Dinnervention 5: Pragmatism and Destruction



“I want to kill them,” Devon Smith says, the klieg lights heating up the tiny dining room where we are eating and intervening. She goes on, arguing that we need to kill the organizations that aren’t relevant, that aren’t trying to be relevant.

The aggression is off-putting, and my gut response, which I act upon, is to soften up the verb, “surely you don’t mean ‘kill’,” but Devon pushes back and tells me that is exactly what she means.  Which of course it is–Devon isn’t one to misspeak. It is a bold thought. It scares me.

I find myself, lately, preoccupied with destabilization.  It is, in a very real way, another moment where I feel too cautious for the conversation.  What Devon is talking about–agency on an aggressive and deterministic scale–is appealing for the fact that I believe part of our issue in the arts, particularly around public value, is that the largest institutions, expert at the ways of non-profit longevity, can grossly outlast relevance without embracing true change. But when I imagine such an occurrence I blanch.  Skip the how, and imagine a major LORT theatre, unwilling or unable to transform itself into a more relevant and accessible institution for the full community, suddenly being divested of sufficient funds and structural support as to be killed dead.  Imagine the collateral damage.  Imagine the administrators, yes, but imagine the artists.  Imagine the community, with a big building suddenly dark, no well-heeled patrons pouring out and into restaurants and bars.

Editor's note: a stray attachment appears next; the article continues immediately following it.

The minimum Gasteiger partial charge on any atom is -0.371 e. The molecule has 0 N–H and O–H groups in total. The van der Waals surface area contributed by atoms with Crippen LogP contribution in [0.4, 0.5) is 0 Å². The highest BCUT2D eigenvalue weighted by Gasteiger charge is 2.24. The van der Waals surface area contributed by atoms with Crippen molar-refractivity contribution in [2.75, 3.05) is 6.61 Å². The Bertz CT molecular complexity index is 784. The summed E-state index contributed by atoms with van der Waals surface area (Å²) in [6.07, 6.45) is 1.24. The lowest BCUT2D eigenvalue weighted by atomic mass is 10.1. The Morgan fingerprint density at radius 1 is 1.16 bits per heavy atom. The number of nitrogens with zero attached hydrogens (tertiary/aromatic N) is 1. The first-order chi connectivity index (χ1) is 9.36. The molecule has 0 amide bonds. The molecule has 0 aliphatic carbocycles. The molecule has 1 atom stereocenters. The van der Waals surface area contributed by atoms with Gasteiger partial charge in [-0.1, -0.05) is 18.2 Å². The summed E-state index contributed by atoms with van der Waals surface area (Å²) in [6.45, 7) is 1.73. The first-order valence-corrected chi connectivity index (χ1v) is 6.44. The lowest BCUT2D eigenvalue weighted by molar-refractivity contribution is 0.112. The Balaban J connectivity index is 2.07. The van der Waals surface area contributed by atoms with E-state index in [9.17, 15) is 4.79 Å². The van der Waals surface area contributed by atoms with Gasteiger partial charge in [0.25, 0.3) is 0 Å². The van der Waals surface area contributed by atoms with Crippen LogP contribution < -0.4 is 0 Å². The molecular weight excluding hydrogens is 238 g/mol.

When you are a $30 million non-profit, you are no longer just a social good organ—an extension of the state designed to provide societal service.  At $30 million, you are an economic driver, you are a relatively major employer, and more than that, you are a vested interest of a whole lot of people.  You are large, and to kill you would be to pull a large block from a precarious tour.

This makes me feel so much like I am suddenly protecting the problem. This makes me feel like I am suddenly on the side of “too big to fail.”  Which angers me because I am equally on the side of “change or go.”  But for all of my excitement at the prospect of change, I am ultimately also preoccupied with longevity, with stability–and so I have to wonder what a tenable elaboration on the killing of organizations might look like.

In her essay in Counting New Beans, Diane Ragsdale argues for the arts to embrace “creative destruction” — the taking control of deconstruction that must either be taken control of or occur randomly–essentially, the curation of change.  This is an interesting concept, and is in a clear way the soft-pedaled version of Devon’s death panels for the arts, but it comes up against the same issue of agency that pervaded so much.

How do we get from here to there, when we agree on none of the following in that question: “we,” “here,” “there?”  Who takes the reins when no one knows where the reins are, when the reality is that there are not reins so powerful as to make change happen?

I spoke with a foundation program officer recently who is seeking a way to participate in conversations about diversity, but who is concerned about their funds put towards such a conversation being viewed as an imprimatur that the foundation is advocating for diversification as a universal course.  I understand the problem, and respect the resistance to a possibly activist stance, but I also feel that the reality of that problem means we are essentially doomed to keep having the conversation we have had for fifty years without seeing real directed change.  The only difference I see, and it pains me to be such a pessimist in this, is that the new movement we seek may occur as a simple picking up after we all fall down–that we aren’t having the same conversation as 30, 40, 50 years ago because we are 30, 40, 50 years closer to the tipping point.  We are like the scientists watching the ice caps melt, knowing we are about to be deluged but unable to agree on where to put the levees.